28 October 2008

Mark Curran - The Breathing Factory

Gowning Room 1, Building 7 11.02 a.m., Monday,
November 11th 2003.

From, The Breathing Factory © Mark Curran 2006

The ill-defined region where I live - Upstate and Western New York - is an economic wasteland characterized by de-industrialization, with resulting high levels of un- and under-employment, incredible concentrations of urban poverty, and widespread poverty in the rural countryside too. All that pre-dates our recent economic collapse. Among the 'good news' lately has been the announcement that a multinational firm - Advanced Micro Devices Inc (AMD) - has agreed to build a chip manufacturing plant north of Albany. The promise is that the plant will employ 1400+ people. The firm already has collected $1.2 billion in incentives from NY State and is trying to squeeze further, even larger sales tax breaks from the county. And, as befits the asymmetrical relationship between a multinational firm and a developing region of the world, the new plant will be concerned solely with manufacturing - all design and development functions will remain in Germany.

All of that leads me to an intriguing, (relatively) recent project by Mark Curran, called The Breathing Factory. As Curran explains, the project "critically addresses the role and representation of labour and global labour practices in Ireland's newly industrialised landscape as manifest in manufacturing and technology. Global industrial practices are characterised by . . . transient spaces as capital moves when and as required. In such an ephemeral and global context, [he] focuses specifically upon the Hewlett-Packard Manufacturing and Technology Campus, part of a cluster formation of multinational technology complexes, in Leixlip in the east of Ireland." this is, in other words, precisely the sort of production facility we are bribing AMD to build here in New York.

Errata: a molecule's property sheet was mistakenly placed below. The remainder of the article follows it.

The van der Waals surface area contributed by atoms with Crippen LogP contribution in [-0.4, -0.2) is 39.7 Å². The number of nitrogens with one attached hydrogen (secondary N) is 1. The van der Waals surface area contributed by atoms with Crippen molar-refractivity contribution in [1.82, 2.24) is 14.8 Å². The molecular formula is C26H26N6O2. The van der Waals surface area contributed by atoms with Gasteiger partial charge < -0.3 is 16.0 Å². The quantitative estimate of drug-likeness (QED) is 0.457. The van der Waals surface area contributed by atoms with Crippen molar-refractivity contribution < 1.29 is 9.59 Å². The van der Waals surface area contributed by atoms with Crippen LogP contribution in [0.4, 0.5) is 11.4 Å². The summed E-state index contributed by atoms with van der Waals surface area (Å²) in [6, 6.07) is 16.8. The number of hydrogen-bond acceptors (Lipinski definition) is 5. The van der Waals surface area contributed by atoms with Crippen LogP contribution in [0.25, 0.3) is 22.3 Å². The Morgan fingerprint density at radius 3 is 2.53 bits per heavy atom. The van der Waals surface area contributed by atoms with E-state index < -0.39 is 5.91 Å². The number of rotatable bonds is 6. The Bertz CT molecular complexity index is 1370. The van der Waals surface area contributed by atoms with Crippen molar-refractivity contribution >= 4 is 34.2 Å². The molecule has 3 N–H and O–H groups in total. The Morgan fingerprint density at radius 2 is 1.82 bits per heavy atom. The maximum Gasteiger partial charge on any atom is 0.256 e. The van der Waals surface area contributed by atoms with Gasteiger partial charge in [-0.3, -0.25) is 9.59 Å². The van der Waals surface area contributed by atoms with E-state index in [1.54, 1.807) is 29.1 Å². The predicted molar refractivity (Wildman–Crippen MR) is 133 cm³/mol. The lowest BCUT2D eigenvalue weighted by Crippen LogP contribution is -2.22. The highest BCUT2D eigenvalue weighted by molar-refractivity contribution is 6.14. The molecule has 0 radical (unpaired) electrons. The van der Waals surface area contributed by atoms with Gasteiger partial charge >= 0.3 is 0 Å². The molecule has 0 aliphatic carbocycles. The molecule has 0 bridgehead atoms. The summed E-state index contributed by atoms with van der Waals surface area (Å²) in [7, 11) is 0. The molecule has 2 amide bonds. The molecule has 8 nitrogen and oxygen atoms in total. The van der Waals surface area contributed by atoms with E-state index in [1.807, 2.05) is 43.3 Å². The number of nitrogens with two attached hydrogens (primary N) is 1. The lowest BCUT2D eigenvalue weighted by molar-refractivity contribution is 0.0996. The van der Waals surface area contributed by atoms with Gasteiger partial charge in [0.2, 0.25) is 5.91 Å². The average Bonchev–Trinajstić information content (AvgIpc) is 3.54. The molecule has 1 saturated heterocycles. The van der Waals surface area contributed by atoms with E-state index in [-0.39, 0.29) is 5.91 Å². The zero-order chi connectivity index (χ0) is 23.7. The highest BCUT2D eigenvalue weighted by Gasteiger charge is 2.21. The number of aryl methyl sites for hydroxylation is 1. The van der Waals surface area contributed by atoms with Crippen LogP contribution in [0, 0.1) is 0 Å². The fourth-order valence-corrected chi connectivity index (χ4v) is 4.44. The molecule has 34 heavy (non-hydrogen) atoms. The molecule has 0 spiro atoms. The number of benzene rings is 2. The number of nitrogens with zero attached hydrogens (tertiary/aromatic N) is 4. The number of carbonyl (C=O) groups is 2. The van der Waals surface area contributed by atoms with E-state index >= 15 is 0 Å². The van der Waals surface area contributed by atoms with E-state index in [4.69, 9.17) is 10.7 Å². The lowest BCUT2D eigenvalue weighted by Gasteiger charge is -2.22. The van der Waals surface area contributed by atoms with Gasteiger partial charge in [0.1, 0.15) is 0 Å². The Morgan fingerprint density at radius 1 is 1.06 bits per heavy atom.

Curran makes clear - it is part of his reflexive working method - that completing the project was problematic for several reasons:
Mark Curran spent 9 months negotiating access to the Hewlett-Packard Technology Campus. The project began in April 2003 and was produced over a 20 month period. Each site visit was pre-scheduled and cleared by security and he was accompanied on site at all times. All material collated was vetted and Curran has made this 'policing process' visible in the work, as a comment on the way that global capital investment is a highly managed and protected process. The Breathing Factory has been developed as a cross-disciplinary project involving the application of ethnographic practices and techniques. Curran conducted interviews with a range of staff including the Director of Government and Public Affairs, a Logistics Coordinator, the Vice-President and General Manager, a Production Supervisor, a Clean Room Supervisor and a Health and Safety Inspector, among others. Transcribed excerpts from these interviews have been incorporated into the final installation and publication. Curran has also produced a series of photographs and digital video work surveying this new and transient landscape.
The fluidity of ownership, the high levels of secrecy, and highly asymmetrical control render the high tech production plants quite creepy - despite their sanitized appearance. In many ways Curran's work puts me in mind of Richard Ross's Architecture of Authority - about which I've commented here before. I have not seen the Curran exhibition but am intrigued to find out how he incorporates his interviews and other text into it and the book.*

The Breathing Factory is showing through the end of October as part of 'Septembre de la Photographie 08' in Lyon, France. You can find the particulars here.
* The Breathing Factory (Edition Braus and Belfast Exposed Photography, 2006) ISBN # 3-89904-216-6.

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Blogger Public Squalor said...

Sounds interesting. Capital is fleeting but the pervasive, toxic waste generated by chip plants remains years after the capital departs.

I hope the proposal includes a plan to protect the environment and water table.

peace -

28 October, 2008 20:55  

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